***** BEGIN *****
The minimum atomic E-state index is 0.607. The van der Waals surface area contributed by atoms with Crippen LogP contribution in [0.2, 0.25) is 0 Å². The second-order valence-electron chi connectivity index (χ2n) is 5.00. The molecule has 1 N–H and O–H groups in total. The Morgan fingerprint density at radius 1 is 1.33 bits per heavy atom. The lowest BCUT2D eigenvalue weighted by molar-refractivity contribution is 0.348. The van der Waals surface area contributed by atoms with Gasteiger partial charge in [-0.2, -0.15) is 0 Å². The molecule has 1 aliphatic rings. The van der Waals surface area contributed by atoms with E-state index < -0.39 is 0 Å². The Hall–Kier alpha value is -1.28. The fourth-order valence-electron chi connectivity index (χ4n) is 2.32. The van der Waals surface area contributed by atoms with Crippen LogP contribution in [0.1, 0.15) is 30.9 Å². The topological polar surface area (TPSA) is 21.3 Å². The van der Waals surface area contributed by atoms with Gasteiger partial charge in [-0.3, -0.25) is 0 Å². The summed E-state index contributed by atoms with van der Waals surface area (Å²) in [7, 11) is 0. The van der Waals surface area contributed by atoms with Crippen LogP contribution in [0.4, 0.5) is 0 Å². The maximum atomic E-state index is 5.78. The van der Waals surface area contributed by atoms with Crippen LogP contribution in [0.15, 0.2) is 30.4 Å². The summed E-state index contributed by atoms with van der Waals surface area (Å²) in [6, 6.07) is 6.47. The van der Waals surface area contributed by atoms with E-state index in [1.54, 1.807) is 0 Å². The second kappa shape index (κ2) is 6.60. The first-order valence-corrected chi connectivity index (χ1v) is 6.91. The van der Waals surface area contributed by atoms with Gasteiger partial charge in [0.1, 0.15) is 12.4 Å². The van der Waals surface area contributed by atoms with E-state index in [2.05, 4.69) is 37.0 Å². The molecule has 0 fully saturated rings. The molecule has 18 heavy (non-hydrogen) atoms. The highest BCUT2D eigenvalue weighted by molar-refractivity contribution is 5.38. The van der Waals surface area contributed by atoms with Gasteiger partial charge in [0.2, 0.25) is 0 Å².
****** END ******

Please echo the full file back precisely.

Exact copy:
The minimum atomic E-state index is 0.607. The van der Waals surface area contributed by atoms with Crippen LogP contribution in [0.2, 0.25) is 0 Å². The second-order valence-electron chi connectivity index (χ2n) is 5.00. The molecule has 1 N–H and O–H groups in total. The Morgan fingerprint density at radius 1 is 1.33 bits per heavy atom. The lowest BCUT2D eigenvalue weighted by molar-refractivity contribution is 0.348. The van der Waals surface area contributed by atoms with Gasteiger partial charge in [-0.2, -0.15) is 0 Å². The molecule has 1 aliphatic rings. The van der Waals surface area contributed by atoms with E-state index < -0.39 is 0 Å². The Hall–Kier alpha value is -1.28. The fourth-order valence-electron chi connectivity index (χ4n) is 2.32. The van der Waals surface area contributed by atoms with Crippen LogP contribution in [0.1, 0.15) is 30.9 Å². The topological polar surface area (TPSA) is 21.3 Å². The van der Waals surface area contributed by atoms with Gasteiger partial charge in [-0.3, -0.25) is 0 Å². The summed E-state index contributed by atoms with van der Waals surface area (Å²) in [7, 11) is 0. The van der Waals surface area contributed by atoms with Crippen LogP contribution in [0.4, 0.5) is 0 Å². The maximum atomic E-state index is 5.78. The van der Waals surface area contributed by atoms with Crippen LogP contribution in [0.15, 0.2) is 30.4 Å². The summed E-state index contributed by atoms with van der Waals surface area (Å²) in [6, 6.07) is 6.47. The van der Waals surface area contributed by atoms with E-state index in [1.54, 1.807) is 0 Å². The second kappa shape index (κ2) is 6.60. The first-order valence-corrected chi connectivity index (χ1v) is 6.91. The van der Waals surface area contributed by atoms with Gasteiger partial charge in [0.1, 0.15) is 12.4 Å². The van der Waals surface area contributed by atoms with E-state index in [2.05, 4.69) is 37.0 Å². The molecule has 0 fully saturated rings. The molecule has 18 heavy (non-hydrogen) atoms. The highest BCUT2D eigenvalue weighted by molar-refractivity contribution is 5.38. The van der Waals surface area contributed by atoms with Gasteiger partial charge in [0.2, 0.25) is 0 Å².